Two lower berths, writing desk, wardrobe, and drawers. Private washbasin. Shared shower and toilet facilities nearby with other Main Deck cabins. These cabins have a porthole.
One bunk (one upper and one lower berth), writing desk, wardrobe, and drawers. Private bathroom with shower, toilet and washbasin. These cabins have windows.
Two lower berths, writing desk, wardrobe, and drawers. Private bathroom with shower, toilet and washbasin. These cabins have windows.
Separate bedroom with a double bed and a single bed or sofa in the lounge, writing desk, wardrobe and drawers. Private bathroom with shower, toilet and washbasin. Mini Suites have windows.
Large lounge area, separate bedroom with double bed, single bed in the lounge, writing desk, wardrobe, drawers, and fridge. There is a private bathroom with shower, toilet and washbasin. Large forward and side facing windows with great views.
Landing Fees: 500 USD pp
Spirit of Enderby/Shokalskiy
Vessel Type: Expedition
Length: 72 metres
Passenger Capacity: 50
Built / refurbished: 1984 / 2004
The Spirit of Enderby is a fully ice-strengthened expedition vessel, built in 1984 for polar and oceanographic research and is perfect for Expedition Travel.
She carries just 50 passengers and was refurbished in November 2004 to provide comfortable accommodation in twin share cabins approximately half of which have private facilities. All cabins have outside windows or portholes and ample storage space.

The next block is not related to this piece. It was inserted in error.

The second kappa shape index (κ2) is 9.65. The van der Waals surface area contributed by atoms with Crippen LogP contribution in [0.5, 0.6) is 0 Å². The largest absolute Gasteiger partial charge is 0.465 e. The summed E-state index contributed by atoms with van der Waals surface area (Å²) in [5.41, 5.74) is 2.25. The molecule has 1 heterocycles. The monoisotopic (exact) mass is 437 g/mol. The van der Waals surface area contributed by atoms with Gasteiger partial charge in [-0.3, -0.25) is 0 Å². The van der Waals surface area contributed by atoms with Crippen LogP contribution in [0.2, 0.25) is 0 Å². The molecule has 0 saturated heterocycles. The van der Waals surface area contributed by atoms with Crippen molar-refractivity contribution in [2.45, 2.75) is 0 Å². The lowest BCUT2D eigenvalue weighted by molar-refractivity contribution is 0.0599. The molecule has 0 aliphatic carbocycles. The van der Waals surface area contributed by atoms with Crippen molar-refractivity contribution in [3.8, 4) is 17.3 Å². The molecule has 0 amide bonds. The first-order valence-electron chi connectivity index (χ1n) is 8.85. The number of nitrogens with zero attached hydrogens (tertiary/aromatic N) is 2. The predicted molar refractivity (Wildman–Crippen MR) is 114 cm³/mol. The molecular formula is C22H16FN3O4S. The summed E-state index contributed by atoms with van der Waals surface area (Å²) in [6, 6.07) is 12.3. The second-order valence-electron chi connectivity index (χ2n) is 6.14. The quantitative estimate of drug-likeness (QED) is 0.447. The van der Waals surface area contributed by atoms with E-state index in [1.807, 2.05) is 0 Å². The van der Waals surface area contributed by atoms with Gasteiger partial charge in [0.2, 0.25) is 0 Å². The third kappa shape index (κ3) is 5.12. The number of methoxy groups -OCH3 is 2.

On board there is a combined bar/library lounge area and a dedicated lecture room. The cuisine is excellent and is prepared by top NZ and Australian chefs.
The real focus and emphasis of every expedition is getting you ashore as often as possible for as long as possible with maximum safety and comfort. Our Expeditions are accompanied by some of the most experienced naturalists and guides, who have devoted a lifetime to field research in the areas that we visit. The ship is crewed by a very enthusiastic and most experienced Russian Captain and crew.
The name Spirit of Enderby honours the work and the vision of the Enderby Brothers of London. The Enderby Captains were at the forefront of Antarctic exploration for almost 40 years in the early 1800’s. It also celebrates Enderby Island, arguably the greatest Subantarctic Island in the world.
a) our fleet of RIB’s, (rigid inflatable boats) sometimes referred to as zodiacs. These extremely safe and stable craft will land you at some of the most amazing places.
Some departures are on the SHOKALSKIY - the sister ship to the SPIRIT OF ENDERBY